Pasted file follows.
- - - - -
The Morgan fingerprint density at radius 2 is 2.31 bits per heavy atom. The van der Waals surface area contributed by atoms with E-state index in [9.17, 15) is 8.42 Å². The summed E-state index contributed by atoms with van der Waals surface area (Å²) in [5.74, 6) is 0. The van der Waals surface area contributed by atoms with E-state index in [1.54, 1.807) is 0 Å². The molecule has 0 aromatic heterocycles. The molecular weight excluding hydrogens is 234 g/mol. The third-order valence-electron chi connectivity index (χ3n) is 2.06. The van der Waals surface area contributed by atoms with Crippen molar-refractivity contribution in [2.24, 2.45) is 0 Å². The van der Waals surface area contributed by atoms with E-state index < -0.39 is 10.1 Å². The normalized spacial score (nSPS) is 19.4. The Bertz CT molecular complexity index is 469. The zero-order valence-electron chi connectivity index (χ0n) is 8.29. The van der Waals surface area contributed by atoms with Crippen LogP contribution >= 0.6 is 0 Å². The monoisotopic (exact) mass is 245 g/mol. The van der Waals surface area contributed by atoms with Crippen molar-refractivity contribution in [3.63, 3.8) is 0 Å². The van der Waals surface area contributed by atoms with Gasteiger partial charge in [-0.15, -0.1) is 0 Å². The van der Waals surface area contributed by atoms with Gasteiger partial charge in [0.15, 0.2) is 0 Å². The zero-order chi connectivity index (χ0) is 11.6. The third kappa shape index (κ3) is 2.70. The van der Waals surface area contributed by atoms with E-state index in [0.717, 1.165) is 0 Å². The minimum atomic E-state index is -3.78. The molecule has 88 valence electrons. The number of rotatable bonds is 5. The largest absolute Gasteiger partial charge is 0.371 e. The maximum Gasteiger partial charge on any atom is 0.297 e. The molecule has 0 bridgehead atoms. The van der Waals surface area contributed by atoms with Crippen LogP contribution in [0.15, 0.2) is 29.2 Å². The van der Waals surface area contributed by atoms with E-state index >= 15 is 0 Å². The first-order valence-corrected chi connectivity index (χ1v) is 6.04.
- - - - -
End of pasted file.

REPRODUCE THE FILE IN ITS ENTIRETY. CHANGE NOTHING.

The Morgan fingerprint density at radius 2 is 2.31 bits per heavy atom. The van der Waals surface area contributed by atoms with E-state index in [9.17, 15) is 8.42 Å². The summed E-state index contributed by atoms with van der Waals surface area (Å²) in [5.74, 6) is 0. The van der Waals surface area contributed by atoms with E-state index in [1.54, 1.807) is 0 Å². The molecule has 0 aromatic heterocycles. The molecular weight excluding hydrogens is 234 g/mol. The third-order valence-electron chi connectivity index (χ3n) is 2.06. The van der Waals surface area contributed by atoms with Crippen molar-refractivity contribution in [2.24, 2.45) is 0 Å². The van der Waals surface area contributed by atoms with E-state index < -0.39 is 10.1 Å². The normalized spacial score (nSPS) is 19.4. The Bertz CT molecular complexity index is 469. The zero-order valence-electron chi connectivity index (χ0n) is 8.29. The van der Waals surface area contributed by atoms with Crippen LogP contribution >= 0.6 is 0 Å². The monoisotopic (exact) mass is 245 g/mol. The van der Waals surface area contributed by atoms with Crippen molar-refractivity contribution in [3.63, 3.8) is 0 Å². The van der Waals surface area contributed by atoms with Gasteiger partial charge in [-0.15, -0.1) is 0 Å². The van der Waals surface area contributed by atoms with Gasteiger partial charge in [0.15, 0.2) is 0 Å². The zero-order chi connectivity index (χ0) is 11.6. The third kappa shape index (κ3) is 2.70. The van der Waals surface area contributed by atoms with E-state index in [0.717, 1.165) is 0 Å². The minimum atomic E-state index is -3.78. The molecule has 88 valence electrons. The number of rotatable bonds is 5. The largest absolute Gasteiger partial charge is 0.371 e. The maximum Gasteiger partial charge on any atom is 0.297 e. The molecule has 0 bridgehead atoms. The van der Waals surface area contributed by atoms with Crippen LogP contribution in [0.15, 0.2) is 29.2 Å². The van der Waals surface area contributed by atoms with E-state index >= 15 is 0 Å². The first-order valence-corrected chi connectivity index (χ1v) is 6.04.